Honeywell International Inc. is a global leader in diversified technology and manufacturing. As sectors like aerospace and construction undergo rapid changes, there’s a demand for solutions that boost efficiency while prioritizing safety.
Known as “onsemi” for short, this Knowledge Leader is a global leader in intelligent power and sensing solutions for industries ranging from automotive to industrial, and from 5G & cloud power to medical solutions.
Xylem is a leading innovator of water solutions. This Knowledge Leader harnesses smart technology to provide water, wastewater, and energy solutions to a diverse range of sectors, from agriculture and aquaculture to commercial buildings and energy.
Alphabet Inc., the umbrella organization encompassing Google, is a global conglomerate that has revolutionized the world by organizing information and making it universally accessible and beneficial.
This Knowledge Leader has been instrumental in revolutionizing today’s technology landscape in a range of areas from enhancing graphics for immersive gaming experiences to turbocharging scientific research and steering the future of autonomous vehicles.
Amazon is the world’s largest online retailer and a prominent player in the field of cloud services, digital streaming, and artificial intelligence. This Knowledge Leader has redefined the landscape of e-commerce and technology.
After yesterday’s testimony by Fed Chair Jerome Powell to the US House of Representatives I analyzed its sentiment on key issues compared to his previous four FOMC policy statements, using ChatGPT. The table below shows the results.
Going into the Fed meeting today it seemed like the consensus was toward a skip, pause, or possibly a full-on stop in raising interest rates going forward. Indeed, there are reasons to be optimistic about inflation coming down despite currently sticky “core numbers.”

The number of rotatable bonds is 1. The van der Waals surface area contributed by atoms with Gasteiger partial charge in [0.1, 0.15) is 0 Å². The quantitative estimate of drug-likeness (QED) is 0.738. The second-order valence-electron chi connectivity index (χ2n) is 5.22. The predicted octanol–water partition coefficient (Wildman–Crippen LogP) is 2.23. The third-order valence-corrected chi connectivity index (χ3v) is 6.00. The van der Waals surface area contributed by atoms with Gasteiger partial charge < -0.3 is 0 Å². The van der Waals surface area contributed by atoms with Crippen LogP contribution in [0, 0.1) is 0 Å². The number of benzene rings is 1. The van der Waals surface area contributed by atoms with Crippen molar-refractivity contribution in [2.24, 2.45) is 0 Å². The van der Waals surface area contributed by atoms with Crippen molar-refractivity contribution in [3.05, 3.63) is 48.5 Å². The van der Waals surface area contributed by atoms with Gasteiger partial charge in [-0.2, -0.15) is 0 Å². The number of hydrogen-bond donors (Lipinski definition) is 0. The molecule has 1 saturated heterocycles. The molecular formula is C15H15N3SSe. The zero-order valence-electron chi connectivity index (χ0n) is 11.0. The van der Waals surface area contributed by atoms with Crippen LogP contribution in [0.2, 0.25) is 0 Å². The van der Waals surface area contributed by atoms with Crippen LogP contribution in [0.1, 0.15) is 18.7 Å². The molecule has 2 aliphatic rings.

Two weeks ago, we noted that Congress would soon raise the debt ceiling, but that this could set up unexpected consequences for investors. Now that the debt ceiling is raised until 2025, the US Treasury is free to fund the government’s liabilities since January.
In the United States, Core PCE Inflation is still 5.0% after a recent reversal in disinflation. This measure is followed by the Fed and excludes volatile food and energy inflation.
In 2011, markets were relatively flat during the year before Congress and the White House (temporarily) buried the hatchet with the passage of the Budget Control Act on August 2, 2011.
The University of Michigan’s Consumer Sentiment Survey will give us more information on US consumers’ inflation expectations. The survey respondents’ inflation expectations, as other analysts have pointed out, are highly correlated with gasoline prices, which rose in March by 3.7%.
This week as regional banks start reporting earnings we will get a better look at the lasting effects of the bank crisis kicked off by the failure of Silicon Valley Bank last month. Looking at recent earnings forecast revisions, regional banks appear particularly exposed to short- and longer-term headwinds.
The Fed’s concern about U.S. banks dominated last month’s FOMC meeting. According to today’s release of the March 21-22 meeting minutes, the Fed was apparently so concerned over banking problems and the potential for an ensuing credit crunch that officials tempered calls for rate hikes...
The failures of Silvergate Bank, Silicon Valley Bank, Signature Bank, and the current struggles of First Republic and Pacific Western Bank have seen bank deposits flee to the perceived safety of large banks.
To shore up Silicon Valley Bank and the other failed banks, the Federal Reserve extended an open-ended line of credit via its Bank Term Funding Program (BTFP) and discount window borrowings.
Headline CPI came in today as expected at 0.4%, however core inflation (ex food and energy) came in slightly higher at 0.5% versus the estimated 0.4% increase.
For decades since the end of the Cold War there have been very limited restrictions on foreign investments by US investors compared to those of other countries.
North American developed market large-mid stocks (United States and Canada) bottomed simultaneously with other developed markets on 10/12/22, recovering over 10% since then.
Last week I looked at how Canadian stocks underperformed US stocks this year, decomposing North American Performance.
In anticipation of tomorrow’s rate decision, we saw another indicator today that the Federal Reserve has been successful in stemming the tide of inflation.
The US Purchasing Managers Composite Index (PMI) increased in January to 46.6 from 45 in December, representing a slowing economy but slightly less pessimistic than expected and better than the month before.
With France’s polls closing yesterday Emmanuel Macron will now serve a second consecutive term as the president of France, the first to do so since Jacques Chirac in 2002.